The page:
Performance and quality of life outcome in patients completing concomitant chemoradiotherapy protocols for head and neck cancer
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This study evaluated post-treatment performance and quality of life (QOL) outcome in head and neck cancer (HNC) patients treated with organ preservat ion, intens ive chemoradiotherapy (FHX). Participants were 47 Stage II-IV HNC patients with no evidence of disease at least one year post-completion of organ preservation, concomitant FHX treatment. Patients were assessed via a semi-structured in-person interview, standardized measures of QOL (FACT-H, CES-D), performance (PSS-HN) and patients' perception of residual side effects. Disease, treatment and toxicity data were retrieved from medical charts and protocol records. The most salient performance impairment was inability to eat a normal solid food diet, with 50% of patients able to eat soft foods or take liquids only. This specific functional deficit was not related to global QOL, nor to specific quality of life dimensions. Dry mouth, the most frequent and severe residual effect, was not associated with outcome diet, depression or QOL. Residual pain, seen in only 15% of patients, appeared to influence both functional and QOL parameters as well as being a marker for other troublesome symptoms. Twenty-three per cent of patients were depressed; depression was associated with past problems related to alcohol abuse. Decreased QOL and increased depressive symptomatology were related to total number and severity of residual effects. The data highlight the importance of systematic study of QOL dimensions and caution against making assumptions about patients' experience of particular disease and treatment sequelae.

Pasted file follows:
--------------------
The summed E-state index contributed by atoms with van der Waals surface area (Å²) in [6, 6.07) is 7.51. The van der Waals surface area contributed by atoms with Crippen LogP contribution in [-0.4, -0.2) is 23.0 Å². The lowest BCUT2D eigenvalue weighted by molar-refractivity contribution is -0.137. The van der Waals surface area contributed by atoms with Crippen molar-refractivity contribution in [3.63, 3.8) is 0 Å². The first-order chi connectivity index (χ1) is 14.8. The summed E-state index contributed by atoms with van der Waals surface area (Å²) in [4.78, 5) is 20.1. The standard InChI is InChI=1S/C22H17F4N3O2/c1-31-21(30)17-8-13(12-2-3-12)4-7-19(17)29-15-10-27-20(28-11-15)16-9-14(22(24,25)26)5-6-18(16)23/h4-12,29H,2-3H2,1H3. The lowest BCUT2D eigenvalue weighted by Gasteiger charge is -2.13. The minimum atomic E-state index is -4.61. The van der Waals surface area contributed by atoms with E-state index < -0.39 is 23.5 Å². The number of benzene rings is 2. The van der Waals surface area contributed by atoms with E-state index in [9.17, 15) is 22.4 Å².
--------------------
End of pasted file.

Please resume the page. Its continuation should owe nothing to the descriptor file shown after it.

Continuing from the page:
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- Performance and quality of life outcome in patients completing concomitant chemoradiotherapy protocols for head and neck cancer
Quality of Life Research
Volume 6, Issue 3 , p 0
- Cover Date
- Print ISSN
- Online ISSN
- Kluwer Academic Publishers
- Additional Links
- Head and neck cancer
- performance status
- quality of life
- residual effects
- Industry Sectors
- Author Affiliations
- 1. Department of Medicine, University of Chicago Cancer Research Center, Chicago, USA
- 2. Department of Psychiatry, University of Chicago Cancer Research Center, Chicago, USA
- 3. Department of Radiation and Cellular Oncology, University of Chicago Cancer Research Center, Chicago, USA
- 4. Department of Otolaryngology/Head and Neck Surgery, University of Chicago, 5841 S, Maryland Chicago, USA